If I were asked to choose a sub-theme for the pontificate of John Paul II, it would be his often repeated imperative: "Gaze on the face of Jesus."
Movie - the Passion of the Christ is about to be released, it promises to be controversial but it will once again put religion on the front page of our newspapers and be discussed around kitchen and dining room tables. The meaning is the passion is explained succinctly in today's gospel reading from the farewell discourse of the Lord, as we gaze upon the face of Jesus:
"Before the hour had come to depart from this world and go to the Father, Jesus said to the disciples, 'this is my commandment, that you love one another as I have loved you. No one has greater love than this, to lay down one's life for one's friends. You are my friends if you do what I command you...'"
NMI - "Stake everything on charity"
50. ...."The scenario of poverty can extend indefinitely, if in addition to its traditional forms we think of its newer patterns. These latter often affect financially affluent sectors and groups which are nevertheless threatened by despair at the lack of meaning in their lives, by drug addiction, by fear of abandonment in old age or sickness, by marginalization or social discrimination. In this context Christians must learn to make their act of faith in Christ by discerning his voice in the cry for help that rises from this world of poverty. This means carrying on the tradition of charity which has expressed itself in so many different ways in the past two millennia, but which today calls for even greater resourcefulness. Now is the time for a new "creativity" in charity, not only by ensuring that help is effective but also by "getting close" to those who suffer, so that the hand that helps is seen not as a humiliating handout but as a sharing between brothers and sisters."
The sick are created in God's image and reflect the crucified Christ. As a church only in Christ is it possible to find satisfactory answers. Christ brings meaning and ennobles suffering. We must learn to unite our sufferings with Christ, prudentially alleviating it as much as possible. In our sick brother or sister we are called to see the face of Christ, to discern his voice in their cry for help, and to get close to them.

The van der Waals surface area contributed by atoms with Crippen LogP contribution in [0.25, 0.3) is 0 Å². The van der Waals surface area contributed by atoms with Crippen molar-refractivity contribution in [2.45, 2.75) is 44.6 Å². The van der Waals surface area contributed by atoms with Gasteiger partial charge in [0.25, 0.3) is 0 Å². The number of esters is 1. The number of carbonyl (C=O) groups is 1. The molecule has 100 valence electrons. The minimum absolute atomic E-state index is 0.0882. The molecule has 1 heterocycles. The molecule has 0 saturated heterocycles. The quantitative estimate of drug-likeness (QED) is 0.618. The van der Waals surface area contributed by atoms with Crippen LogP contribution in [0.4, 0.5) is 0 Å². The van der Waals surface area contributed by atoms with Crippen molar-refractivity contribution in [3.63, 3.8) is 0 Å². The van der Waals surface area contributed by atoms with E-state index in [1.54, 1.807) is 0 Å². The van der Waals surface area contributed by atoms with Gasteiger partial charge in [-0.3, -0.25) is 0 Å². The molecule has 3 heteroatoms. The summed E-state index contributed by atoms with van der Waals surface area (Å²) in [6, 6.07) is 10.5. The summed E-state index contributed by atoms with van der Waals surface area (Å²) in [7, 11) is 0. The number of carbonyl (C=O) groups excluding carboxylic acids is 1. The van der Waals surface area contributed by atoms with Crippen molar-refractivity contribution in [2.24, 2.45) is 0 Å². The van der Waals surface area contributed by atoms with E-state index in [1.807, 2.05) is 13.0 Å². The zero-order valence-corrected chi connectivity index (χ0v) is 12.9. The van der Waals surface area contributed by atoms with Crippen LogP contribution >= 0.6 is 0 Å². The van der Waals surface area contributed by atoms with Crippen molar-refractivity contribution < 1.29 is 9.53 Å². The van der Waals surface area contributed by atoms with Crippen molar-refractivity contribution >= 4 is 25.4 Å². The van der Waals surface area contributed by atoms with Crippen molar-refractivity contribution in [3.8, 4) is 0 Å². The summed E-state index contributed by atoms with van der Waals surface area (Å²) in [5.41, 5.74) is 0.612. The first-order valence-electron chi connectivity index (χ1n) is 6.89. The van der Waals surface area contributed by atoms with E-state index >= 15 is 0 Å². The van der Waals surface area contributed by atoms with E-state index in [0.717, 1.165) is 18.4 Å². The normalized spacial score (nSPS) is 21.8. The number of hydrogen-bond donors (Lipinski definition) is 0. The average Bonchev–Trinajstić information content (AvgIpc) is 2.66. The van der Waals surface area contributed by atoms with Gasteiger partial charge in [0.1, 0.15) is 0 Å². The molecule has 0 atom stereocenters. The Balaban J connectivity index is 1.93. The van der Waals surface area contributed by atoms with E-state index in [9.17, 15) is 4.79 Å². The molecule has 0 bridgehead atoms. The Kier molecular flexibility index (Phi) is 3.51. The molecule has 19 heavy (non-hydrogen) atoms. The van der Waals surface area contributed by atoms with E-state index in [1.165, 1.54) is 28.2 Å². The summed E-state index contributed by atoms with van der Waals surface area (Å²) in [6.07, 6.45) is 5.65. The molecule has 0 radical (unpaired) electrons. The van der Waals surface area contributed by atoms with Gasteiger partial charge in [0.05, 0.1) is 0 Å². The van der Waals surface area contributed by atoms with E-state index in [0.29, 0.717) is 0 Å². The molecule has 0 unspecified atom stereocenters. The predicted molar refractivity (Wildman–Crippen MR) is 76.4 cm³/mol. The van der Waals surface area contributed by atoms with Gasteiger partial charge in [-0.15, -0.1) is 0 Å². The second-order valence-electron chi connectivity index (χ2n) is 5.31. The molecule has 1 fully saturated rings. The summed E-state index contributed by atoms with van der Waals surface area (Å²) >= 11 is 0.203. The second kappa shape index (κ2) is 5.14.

Blessed Theresa of Calcutta insisted that in the poor and sick we serve is the same Christ we encounter in the Eucharist. They are sacraments to us; we are ministers of healing to them. Our care must be holistic, a care that pays attention to the biological, psychological, social and spiritual needs of the sick. Such care cannot be restricted to a hospital or nursing home bed. We have to ask ourselves how do we treat the person who has a lifetime disability? The emotionally ill individual who feels stigmatized? The marginalized who feel rejected? The struggling sinner in all of us who seeks God's mercy.
Deeply concerned with our response to the sick, we need to go forward with fresh dedication. Like days of old when we used to go to grandma's house or church, we put on our best clothes - ".....cloth yourselves with compassion and kindness, humility, meekness, and patience.... with love that binds everything together in perfect harmony... and be thankful."
This is a special occasion for growth with an attitude of listening, reflection and effective commitment in the face of the great mystery of pain and illness. The great danger is that we might be tempted to look back at all that we have accomplished and risk dislocating our shoulders as pat ourselves on the back. This isn't a time to focus so much on what we have done but rather on what we have received through this ministry of meeting and servicing Christ in our sick brothers and sisters
"Do everything in the name of the Lord Jesus."
Caring for those who are sick and suffering is not easy work.We must hear Christ's words: "You will be sorrowful but sorrow will be turned into joy." (Jn16)
In December 1954, Carlo Carretto left his life as a successful teacher and renowned writer and activist in Italy and set out for the Algerian Sahara to become a Little Brother of Jesus. He wrote about his ten year pilgrimage in the African desert in his book Letters from the Desert.
"The first nights I spent here made me send off for books on astronomy and maps of the sky; and for months afterwards I spent my free time learning a little of what was passing over my head up there in the universe...
"Kneeling on the sand, I sank my eyes for hours and hours at those wonders, writing down my discoveries in an exercise book like a child....
"Finding one's way in the desert is much easier by night than by day ... In the years which I spent in the open desert I never once got lost, thanks to the stars. Many times I lost my way because the sun was too high in the sky. But I waited for night and found the road again, guided by the stars.
"How dear they were to me, those stars, how close to them the desert had brought me. Through spending my nights in the open, I had come to know them by their names, then to study them, and to get to know them one by one. Now I could distinguish their colour, their size, their position, their beauty.
I knew my way around them, and from them I could calculate the time without a watch."
It is also true that we can sometimes navigate best in life in the darkness of pain and suffering, the glitz and glitter of the daylight today can blind us and cause us to lose our way. The solution is to continue to gaze upon the face of Christ in the sick and suffering who will show us the way as we get close to them.
☩ F. B. Henry
Bishop of Calgary